Lemon Twigs’ Fave Musicals

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The Lemon Twigs, Michael (left) and Brian D’Addario (Photo by Olivia Bee)

Founded by brothers Brian and Michael D’Addario, the Lemon Twigs have garnered quite a bit of indie rock cred, thanks to a sound that is a mash-up of baroque pop, glam rock and a hefty dose of the Great White Way thrown in for good measure. The duo’s latest album, last year’s Go To School: A Musical, is a rock opera that centers on a childless couple that adopts a chimp and is raised as a human boy. Featuring cameos by the siblings’ parents—mom Susan Walker and dad Ronnie D’Addario—the album also includes contributions by Todd Rundgren and Big Star drummer Jody Stephens. There is a strong musical theater element running throughout this project, no surprise given that older brother Brian appeared on Broadway in The Little Mermaid while Michael appeared in productions of Coast of Utopia and All My Sons. That said, the twosome took time to share their three favorite musicals.

Brian D’Addario

A Little Night Music (1973)

“I’ve never seen a production of it, but as far as music from a musical goes, I think A Little Night Music has to be my current favorite. I love the idea behind it, which is to make a musical of all waltzes. I think that’s a great idea, along with the orchestration. I like the original cast recording.”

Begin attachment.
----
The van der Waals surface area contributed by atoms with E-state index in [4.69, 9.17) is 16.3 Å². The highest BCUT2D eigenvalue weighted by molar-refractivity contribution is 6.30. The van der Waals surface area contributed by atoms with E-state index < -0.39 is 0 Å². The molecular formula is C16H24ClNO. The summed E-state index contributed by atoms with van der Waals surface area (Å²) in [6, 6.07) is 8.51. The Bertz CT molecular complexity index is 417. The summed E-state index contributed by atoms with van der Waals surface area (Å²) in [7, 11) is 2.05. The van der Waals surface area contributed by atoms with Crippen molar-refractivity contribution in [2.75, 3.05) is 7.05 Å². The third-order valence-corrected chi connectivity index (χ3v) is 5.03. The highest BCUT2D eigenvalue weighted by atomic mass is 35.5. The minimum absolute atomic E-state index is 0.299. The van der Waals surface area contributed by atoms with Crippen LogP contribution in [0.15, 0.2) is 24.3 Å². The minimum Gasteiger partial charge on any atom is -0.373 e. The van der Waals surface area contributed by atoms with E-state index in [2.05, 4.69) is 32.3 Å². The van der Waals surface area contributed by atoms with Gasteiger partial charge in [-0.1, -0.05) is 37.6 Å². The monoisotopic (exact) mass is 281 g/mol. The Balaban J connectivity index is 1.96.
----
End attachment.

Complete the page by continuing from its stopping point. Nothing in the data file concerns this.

Oklahoma! (1943)

“I like Oklahoma! a lot. I think ‘Pore Jud is Daid’ is one of my favorite songs.”

Les Miserables (1980)

I think because I was in a production of Les Miserables when I was seven and then, again, when I was nine for about a year and a half, that has a place in my heart. I just heard it so much and I know the songs so well.

Michael D’Addario

Carousel (1945)

“The songs are really incredible, as is the music. I really don’t know what resonates specifically. I was a kid when I heard that music. It’s very romantic and I just like stuff like that.”

Assassins (1990)

“I like [this] for the opposite reasons. It’s atypically dark for a musical and bleak. It sympathizes with people who kill presidents, who you’re normally supposed to hate. But you end up having feelings for these people. I always like things like that.”

The King and I (1951)

“You’d have to be an imbecile to not like The King and I. I really don’t know what to say about it that hasn’t been said before. I’ve seen it a few times. I’ve heard the soundtrack my whole life and it’s breathtaking to watch.”

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